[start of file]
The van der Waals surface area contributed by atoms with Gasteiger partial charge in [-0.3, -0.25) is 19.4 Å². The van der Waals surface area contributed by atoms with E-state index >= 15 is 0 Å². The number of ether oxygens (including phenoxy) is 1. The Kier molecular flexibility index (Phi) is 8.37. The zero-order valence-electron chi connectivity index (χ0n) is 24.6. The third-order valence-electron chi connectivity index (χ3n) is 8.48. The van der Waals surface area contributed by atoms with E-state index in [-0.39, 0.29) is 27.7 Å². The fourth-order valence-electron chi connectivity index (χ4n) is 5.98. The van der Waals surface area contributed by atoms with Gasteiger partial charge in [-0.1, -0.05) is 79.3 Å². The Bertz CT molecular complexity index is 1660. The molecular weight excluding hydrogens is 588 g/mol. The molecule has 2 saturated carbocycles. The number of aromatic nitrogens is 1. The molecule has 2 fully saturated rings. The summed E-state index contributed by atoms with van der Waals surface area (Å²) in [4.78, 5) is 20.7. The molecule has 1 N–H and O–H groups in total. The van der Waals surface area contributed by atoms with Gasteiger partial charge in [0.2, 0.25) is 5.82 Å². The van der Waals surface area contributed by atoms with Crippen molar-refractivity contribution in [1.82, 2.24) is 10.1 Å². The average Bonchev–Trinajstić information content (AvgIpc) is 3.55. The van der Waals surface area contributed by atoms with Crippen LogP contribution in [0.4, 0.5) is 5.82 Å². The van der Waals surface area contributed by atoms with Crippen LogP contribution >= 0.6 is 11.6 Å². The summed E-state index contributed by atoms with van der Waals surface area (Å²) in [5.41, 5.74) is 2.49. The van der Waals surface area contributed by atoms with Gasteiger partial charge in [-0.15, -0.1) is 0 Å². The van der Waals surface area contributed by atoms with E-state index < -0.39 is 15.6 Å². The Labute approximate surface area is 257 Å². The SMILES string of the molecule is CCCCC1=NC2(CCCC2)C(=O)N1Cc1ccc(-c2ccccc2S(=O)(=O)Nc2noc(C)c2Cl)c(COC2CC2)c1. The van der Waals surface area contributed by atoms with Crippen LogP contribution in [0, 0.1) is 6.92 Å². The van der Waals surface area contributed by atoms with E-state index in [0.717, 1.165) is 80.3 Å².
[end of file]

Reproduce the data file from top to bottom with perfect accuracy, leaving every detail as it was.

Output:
The van der Waals surface area contributed by atoms with Gasteiger partial charge in [-0.3, -0.25) is 19.4 Å². The van der Waals surface area contributed by atoms with E-state index >= 15 is 0 Å². The number of ether oxygens (including phenoxy) is 1. The Kier molecular flexibility index (Phi) is 8.37. The zero-order valence-electron chi connectivity index (χ0n) is 24.6. The third-order valence-electron chi connectivity index (χ3n) is 8.48. The van der Waals surface area contributed by atoms with E-state index in [-0.39, 0.29) is 27.7 Å². The fourth-order valence-electron chi connectivity index (χ4n) is 5.98. The van der Waals surface area contributed by atoms with Gasteiger partial charge in [-0.1, -0.05) is 79.3 Å². The Bertz CT molecular complexity index is 1660. The molecular weight excluding hydrogens is 588 g/mol. The molecule has 2 saturated carbocycles. The number of aromatic nitrogens is 1. The molecule has 2 fully saturated rings. The summed E-state index contributed by atoms with van der Waals surface area (Å²) in [4.78, 5) is 20.7. The molecule has 1 N–H and O–H groups in total. The van der Waals surface area contributed by atoms with Gasteiger partial charge in [0.2, 0.25) is 5.82 Å². The van der Waals surface area contributed by atoms with Crippen molar-refractivity contribution in [1.82, 2.24) is 10.1 Å². The average Bonchev–Trinajstić information content (AvgIpc) is 3.55. The van der Waals surface area contributed by atoms with Crippen LogP contribution in [0.4, 0.5) is 5.82 Å². The van der Waals surface area contributed by atoms with Crippen LogP contribution >= 0.6 is 11.6 Å². The summed E-state index contributed by atoms with van der Waals surface area (Å²) in [5.41, 5.74) is 2.49. The van der Waals surface area contributed by atoms with Gasteiger partial charge in [-0.15, -0.1) is 0 Å². The van der Waals surface area contributed by atoms with E-state index < -0.39 is 15.6 Å². The Labute approximate surface area is 257 Å². The SMILES string of the molecule is CCCCC1=NC2(CCCC2)C(=O)N1Cc1ccc(-c2ccccc2S(=O)(=O)Nc2noc(C)c2Cl)c(COC2CC2)c1. The van der Waals surface area contributed by atoms with Crippen LogP contribution in [0, 0.1) is 6.92 Å². The van der Waals surface area contributed by atoms with E-state index in [0.717, 1.165) is 80.3 Å².